Why WebOS Failed, According to ex-Palm Exec

We had a crush on WebOS once. It showed up in 2009 in the Palm Pre, and turned our heads with its swish multitasking and clean look. Finally, a rival to iPhone OS and Android, we thought. Commercially, though, it has proved an almost unmitigated disaster. And now ex-Palm senior director Paul Mercer has spoken up about why he thinks that happened.

In an interview with the New York Times, Mercer states that it was all-but doomed from the start, saying “perhaps it never could have been executed because the technology wasn’t there yet.” Central to this argument are the operating system’s Webkit roots. Webkit is an engine designed for use with web browsers, and Mercer suggests that it left WebOS apps just too slow to compete with rivals of iOS and Android. This led to huge return rates for the Palm Pre.Palm Pre
Victim #1, the Palm Pre

Hope returned to the WebOS camp after Palm was bought out by HP, with the idea that it would “put WebOS on all [its] hardware.” However, as all keen gadget fans will have seen, this isn’t what happened. As Mercer says, “WebOS became their shiny new toy, but then they just abandoned it.”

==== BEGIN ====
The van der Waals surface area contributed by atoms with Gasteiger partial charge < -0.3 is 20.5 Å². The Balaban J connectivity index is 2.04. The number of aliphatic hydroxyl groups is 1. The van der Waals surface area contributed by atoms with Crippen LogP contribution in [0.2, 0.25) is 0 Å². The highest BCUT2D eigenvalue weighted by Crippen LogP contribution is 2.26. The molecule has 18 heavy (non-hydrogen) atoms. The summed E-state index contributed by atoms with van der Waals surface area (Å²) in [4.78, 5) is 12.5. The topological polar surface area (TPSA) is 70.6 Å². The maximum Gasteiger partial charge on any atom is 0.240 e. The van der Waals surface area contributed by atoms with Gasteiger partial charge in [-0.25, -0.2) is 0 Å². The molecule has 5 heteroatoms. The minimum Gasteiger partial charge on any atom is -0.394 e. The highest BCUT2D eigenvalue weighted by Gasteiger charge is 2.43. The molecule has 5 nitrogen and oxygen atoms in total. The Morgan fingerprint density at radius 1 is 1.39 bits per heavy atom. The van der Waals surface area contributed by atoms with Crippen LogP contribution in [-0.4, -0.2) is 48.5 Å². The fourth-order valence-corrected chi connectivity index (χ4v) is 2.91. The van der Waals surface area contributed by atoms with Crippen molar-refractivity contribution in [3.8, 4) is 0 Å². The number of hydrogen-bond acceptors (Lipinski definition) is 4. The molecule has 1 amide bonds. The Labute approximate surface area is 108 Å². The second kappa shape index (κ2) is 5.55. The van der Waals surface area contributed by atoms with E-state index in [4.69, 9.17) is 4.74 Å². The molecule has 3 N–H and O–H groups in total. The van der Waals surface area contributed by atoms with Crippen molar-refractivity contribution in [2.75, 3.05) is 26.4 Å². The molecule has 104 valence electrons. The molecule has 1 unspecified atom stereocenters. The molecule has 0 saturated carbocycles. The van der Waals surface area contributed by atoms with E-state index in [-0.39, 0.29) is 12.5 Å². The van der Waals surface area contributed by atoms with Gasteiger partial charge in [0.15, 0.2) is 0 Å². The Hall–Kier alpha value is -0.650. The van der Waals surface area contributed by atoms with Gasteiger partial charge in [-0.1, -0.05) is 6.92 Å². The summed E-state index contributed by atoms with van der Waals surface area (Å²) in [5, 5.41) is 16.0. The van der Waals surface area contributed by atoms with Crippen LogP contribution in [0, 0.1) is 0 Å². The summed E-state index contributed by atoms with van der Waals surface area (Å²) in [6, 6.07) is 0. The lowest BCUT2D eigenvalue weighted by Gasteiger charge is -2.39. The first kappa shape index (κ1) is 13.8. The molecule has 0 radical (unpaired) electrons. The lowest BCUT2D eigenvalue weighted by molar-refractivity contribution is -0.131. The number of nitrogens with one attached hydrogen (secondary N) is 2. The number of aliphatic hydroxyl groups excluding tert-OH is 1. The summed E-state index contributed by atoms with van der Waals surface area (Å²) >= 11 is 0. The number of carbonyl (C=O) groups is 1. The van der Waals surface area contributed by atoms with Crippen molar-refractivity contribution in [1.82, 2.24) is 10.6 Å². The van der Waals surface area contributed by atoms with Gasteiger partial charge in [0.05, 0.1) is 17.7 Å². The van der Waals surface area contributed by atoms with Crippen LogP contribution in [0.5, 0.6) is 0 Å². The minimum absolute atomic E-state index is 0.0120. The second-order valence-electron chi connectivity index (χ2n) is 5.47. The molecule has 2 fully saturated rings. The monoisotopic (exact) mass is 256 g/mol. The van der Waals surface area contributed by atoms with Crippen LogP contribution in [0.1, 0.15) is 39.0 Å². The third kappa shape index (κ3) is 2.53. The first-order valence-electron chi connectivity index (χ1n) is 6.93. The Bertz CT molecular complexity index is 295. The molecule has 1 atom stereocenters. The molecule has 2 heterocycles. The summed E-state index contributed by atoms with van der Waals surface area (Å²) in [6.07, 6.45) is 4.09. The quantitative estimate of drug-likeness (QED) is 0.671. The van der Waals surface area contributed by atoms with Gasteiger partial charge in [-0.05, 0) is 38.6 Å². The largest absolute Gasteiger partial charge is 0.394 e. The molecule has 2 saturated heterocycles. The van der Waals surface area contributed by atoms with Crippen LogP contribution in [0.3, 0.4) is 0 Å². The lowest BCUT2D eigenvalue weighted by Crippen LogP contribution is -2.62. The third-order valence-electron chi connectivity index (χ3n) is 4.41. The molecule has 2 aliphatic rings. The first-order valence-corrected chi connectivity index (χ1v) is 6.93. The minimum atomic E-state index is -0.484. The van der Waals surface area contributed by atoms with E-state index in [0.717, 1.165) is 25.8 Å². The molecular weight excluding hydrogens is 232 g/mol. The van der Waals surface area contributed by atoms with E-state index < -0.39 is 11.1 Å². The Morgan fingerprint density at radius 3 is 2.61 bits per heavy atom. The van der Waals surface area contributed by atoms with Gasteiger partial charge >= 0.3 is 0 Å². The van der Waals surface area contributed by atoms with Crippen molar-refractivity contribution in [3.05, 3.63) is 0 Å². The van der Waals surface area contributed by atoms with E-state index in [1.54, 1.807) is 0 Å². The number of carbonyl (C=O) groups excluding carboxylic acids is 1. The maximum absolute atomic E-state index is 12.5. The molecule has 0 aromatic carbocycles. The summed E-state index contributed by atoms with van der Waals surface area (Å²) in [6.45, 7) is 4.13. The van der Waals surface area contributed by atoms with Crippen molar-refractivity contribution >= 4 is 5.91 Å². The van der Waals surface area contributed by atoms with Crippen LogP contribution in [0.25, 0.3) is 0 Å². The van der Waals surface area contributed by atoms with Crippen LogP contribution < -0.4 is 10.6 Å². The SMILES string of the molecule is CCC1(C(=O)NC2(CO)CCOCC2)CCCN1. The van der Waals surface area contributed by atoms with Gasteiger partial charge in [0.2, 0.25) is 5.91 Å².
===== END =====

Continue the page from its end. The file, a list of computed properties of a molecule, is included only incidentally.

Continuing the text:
Mercer points towards plenty of internal issues within the HP camp for this, including the departure of Matias Duarte, a key figure in the WebOS interface equation. “He was WebOS,” says Mercer, and left a great big hole in the project.
Victim #4, the Touchpad – lost in the great fire sale of 2011

With a position a little further away from the action, it’s easy to put forward a half-dozen other reasons for the failure of WebOS. The Palm Pre turned up two years after the iPhone, and a year after the first Android smartphone. The HP Touchpad was priced at the same level as the iPad – which did the BlackBerry PlayBook, HTC Flyer and Motorola Xoom no favours either. There are other factors involved, but Mercer talks a lot of sense. And sadly, he sees little reason to celebrate the future of WebOS, now that the platform has gone open source, saying that Webkit is “not ready for prime time.”

Via The New York Times

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